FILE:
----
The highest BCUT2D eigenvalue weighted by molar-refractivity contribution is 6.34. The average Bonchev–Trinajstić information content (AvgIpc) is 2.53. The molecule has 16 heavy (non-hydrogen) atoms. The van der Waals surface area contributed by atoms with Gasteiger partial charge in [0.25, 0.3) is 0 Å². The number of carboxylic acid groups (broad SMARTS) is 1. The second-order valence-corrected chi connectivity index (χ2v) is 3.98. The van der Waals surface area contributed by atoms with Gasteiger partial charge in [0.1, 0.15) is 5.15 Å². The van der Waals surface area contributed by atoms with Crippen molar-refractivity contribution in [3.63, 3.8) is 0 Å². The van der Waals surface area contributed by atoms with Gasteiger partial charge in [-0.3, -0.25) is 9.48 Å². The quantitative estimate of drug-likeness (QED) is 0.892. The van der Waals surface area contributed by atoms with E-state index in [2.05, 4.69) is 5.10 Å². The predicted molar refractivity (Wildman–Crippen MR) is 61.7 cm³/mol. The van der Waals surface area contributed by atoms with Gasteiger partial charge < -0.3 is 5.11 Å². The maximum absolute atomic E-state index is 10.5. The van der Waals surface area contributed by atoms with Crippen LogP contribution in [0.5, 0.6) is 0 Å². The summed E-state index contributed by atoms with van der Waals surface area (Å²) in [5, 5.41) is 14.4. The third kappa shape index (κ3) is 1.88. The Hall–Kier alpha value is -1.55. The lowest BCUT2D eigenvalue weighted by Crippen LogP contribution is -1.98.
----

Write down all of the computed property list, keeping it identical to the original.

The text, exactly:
The highest BCUT2D eigenvalue weighted by molar-refractivity contribution is 6.34. The average Bonchev–Trinajstić information content (AvgIpc) is 2.53. The molecule has 16 heavy (non-hydrogen) atoms. The van der Waals surface area contributed by atoms with Gasteiger partial charge in [0.25, 0.3) is 0 Å². The number of carboxylic acid groups (broad SMARTS) is 1. The second-order valence-corrected chi connectivity index (χ2v) is 3.98. The van der Waals surface area contributed by atoms with Gasteiger partial charge in [0.1, 0.15) is 5.15 Å². The van der Waals surface area contributed by atoms with Crippen molar-refractivity contribution in [3.63, 3.8) is 0 Å². The van der Waals surface area contributed by atoms with Gasteiger partial charge in [-0.3, -0.25) is 9.48 Å². The quantitative estimate of drug-likeness (QED) is 0.892. The van der Waals surface area contributed by atoms with E-state index in [2.05, 4.69) is 5.10 Å². The predicted molar refractivity (Wildman–Crippen MR) is 61.7 cm³/mol. The van der Waals surface area contributed by atoms with Gasteiger partial charge < -0.3 is 5.11 Å². The maximum absolute atomic E-state index is 10.5. The van der Waals surface area contributed by atoms with Crippen LogP contribution in [0.5, 0.6) is 0 Å². The summed E-state index contributed by atoms with van der Waals surface area (Å²) in [5, 5.41) is 14.4. The third kappa shape index (κ3) is 1.88. The Hall–Kier alpha value is -1.55. The lowest BCUT2D eigenvalue weighted by Crippen LogP contribution is -1.98.